sliceofbloodycake

“Party Games” by John Burke

Since I was about the same age and personality type as the main protagonist of this story, the quietly sly Simon, this story really resonated with me when I first encountered it. Fairly violent, but in a pleasingly understated and very British way, the story follows the tragic arc of Simon’s ill-fated birthday party, and examines the vengeful depths that might be lurking just below the surface of even the shyest and most innocuous of little boys.

Natchez-36

“Curious Adventure of Mr. Bond” by Nugent Barker

Really more of a novella than a short story, this tale is told in three rough parts. Mr. Bond is a traveler who goes to a succession of three oddly-named inns, and slowly begins to discover the terrible secret connection between them. I like this one a great deal because it has sort of an eerie fairy-tale feel, and the gruesome outcome is satisfyingly icky.

escaneo-811

“The Road to Mictlantecutli” by Adobe James

I’m always down for a good devil story, and this one takes a fairly original and somewhat dreamlike path. Saturated in the atmosphere of the American Southwest and shrouded in Aztec myth, this story of an unsympathetic fugitive from the hangman who has his own ghastly “Hotel California” experience out in the desert is blood-red perfection.

indian-mirror-costa-concordia-cruise-liner-sunk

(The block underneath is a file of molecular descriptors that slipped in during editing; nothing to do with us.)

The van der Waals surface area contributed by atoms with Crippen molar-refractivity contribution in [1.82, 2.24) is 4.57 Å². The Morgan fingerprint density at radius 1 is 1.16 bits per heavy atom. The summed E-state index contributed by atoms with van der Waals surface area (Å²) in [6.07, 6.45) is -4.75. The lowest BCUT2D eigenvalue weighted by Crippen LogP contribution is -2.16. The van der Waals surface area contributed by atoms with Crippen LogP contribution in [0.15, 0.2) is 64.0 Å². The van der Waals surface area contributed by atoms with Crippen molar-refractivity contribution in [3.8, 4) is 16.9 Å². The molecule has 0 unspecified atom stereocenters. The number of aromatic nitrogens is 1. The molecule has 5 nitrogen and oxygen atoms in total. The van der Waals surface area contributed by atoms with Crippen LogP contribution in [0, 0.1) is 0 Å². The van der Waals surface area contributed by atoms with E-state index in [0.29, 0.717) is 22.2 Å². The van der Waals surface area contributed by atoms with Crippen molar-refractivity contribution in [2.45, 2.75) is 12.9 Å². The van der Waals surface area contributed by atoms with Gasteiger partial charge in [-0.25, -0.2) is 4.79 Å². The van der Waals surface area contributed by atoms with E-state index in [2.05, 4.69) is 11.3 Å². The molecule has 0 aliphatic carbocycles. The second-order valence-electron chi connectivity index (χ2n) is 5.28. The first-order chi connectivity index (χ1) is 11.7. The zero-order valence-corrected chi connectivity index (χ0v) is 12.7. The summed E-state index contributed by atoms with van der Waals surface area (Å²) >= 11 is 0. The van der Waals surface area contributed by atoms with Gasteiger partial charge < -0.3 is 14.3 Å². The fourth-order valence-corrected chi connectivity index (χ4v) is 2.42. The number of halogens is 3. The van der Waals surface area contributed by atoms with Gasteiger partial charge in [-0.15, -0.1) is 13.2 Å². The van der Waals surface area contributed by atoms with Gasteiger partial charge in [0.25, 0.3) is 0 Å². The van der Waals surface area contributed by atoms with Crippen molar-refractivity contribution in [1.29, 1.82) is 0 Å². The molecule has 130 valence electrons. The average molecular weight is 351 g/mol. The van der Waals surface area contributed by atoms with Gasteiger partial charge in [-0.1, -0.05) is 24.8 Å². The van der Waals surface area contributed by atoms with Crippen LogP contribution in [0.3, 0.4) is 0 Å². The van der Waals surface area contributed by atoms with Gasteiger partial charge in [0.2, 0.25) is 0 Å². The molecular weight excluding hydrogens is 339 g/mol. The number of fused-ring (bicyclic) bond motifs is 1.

“Journey to Death” by Donald E. Westlake

The premise is simple: Two men are trapped in an airtight game room when their cruise ship plunges to the bottom of the ocean. But the execution is skin-crawling, the tension palpable, and the resolution grim. A shining example of taking a bare-bones frame and building a towering edifice of terror upon it.

And here, as promised, is the entire list of stories featured in this fantastic collection. Check it out; you won’t be disappointed. Until next time, Goddess out.

“Fishhead” by Irvin S. Cobb
“Camera Obscura” by Basil Copper
“A Death in the Family” by Miriam Allen deFord
“Men Without Bones” by Gerald Kersh
“Not with a Bang” by Damon Knight
“Party Games” by John Burke
“X Marks the Pedwalk” by Fritz Leiber
“Curious Adventure of Mr. Bond” by Nugent Barker
“Two Spinsters” by E. Phillips Oppenheim
“The Knife” by Robert Arthur
“The Cage” by Ray Russell
“It” by Theodore Sturgeon
“Casablanca” by Thomas M. Disch
“The Road to Mictlantecutli” by Adobe James
“Guide to Doom” by Ellis Peters
“The Estuary” by Margaret St. Clair
“Tough Town” by William Sambrot
“The Troll” by T. H. White
“Evening at the Black House” by Robert Somerlott
“One of the Dead” by William Wood
“The Master of the Hounds” by Algis Budrys
“The Real Thing” by Robert Specht
“Journey to Death” by Donald E. Westlake
“The Candidate” by Henry Slesar
“Out of the Deeps” by John Wyndham

 

 

Advertisements

4 thoughts on “The Goddess Sings the Praises of “Stories That Scared Even Me”

  1. Pingback: The Goddess Waxes Nostalgic About More Childhood Horrors | Goddess of Hellfire

  2. Pingback: The Goddess’s Ten Favorite Creepy Books from Childhood | Goddess of Hellfire

  3. Pingback: The Goddess’s Favorite Horror Toys of the 1970’s | Goddess of Hellfire

  4. Pingback: Horror Double Feature: Baskin and Under the Shadow | Goddess of Hellfire

Leave a Reply

Fill in your details below or click an icon to log in:

WordPress.com Logo

You are commenting using your WordPress.com account. Log Out / Change )

Twitter picture

You are commenting using your Twitter account. Log Out / Change )

Facebook photo

You are commenting using your Facebook account. Log Out / Change )

Google+ photo

You are commenting using your Google+ account. Log Out / Change )

Connecting to %s

%d bloggers like this: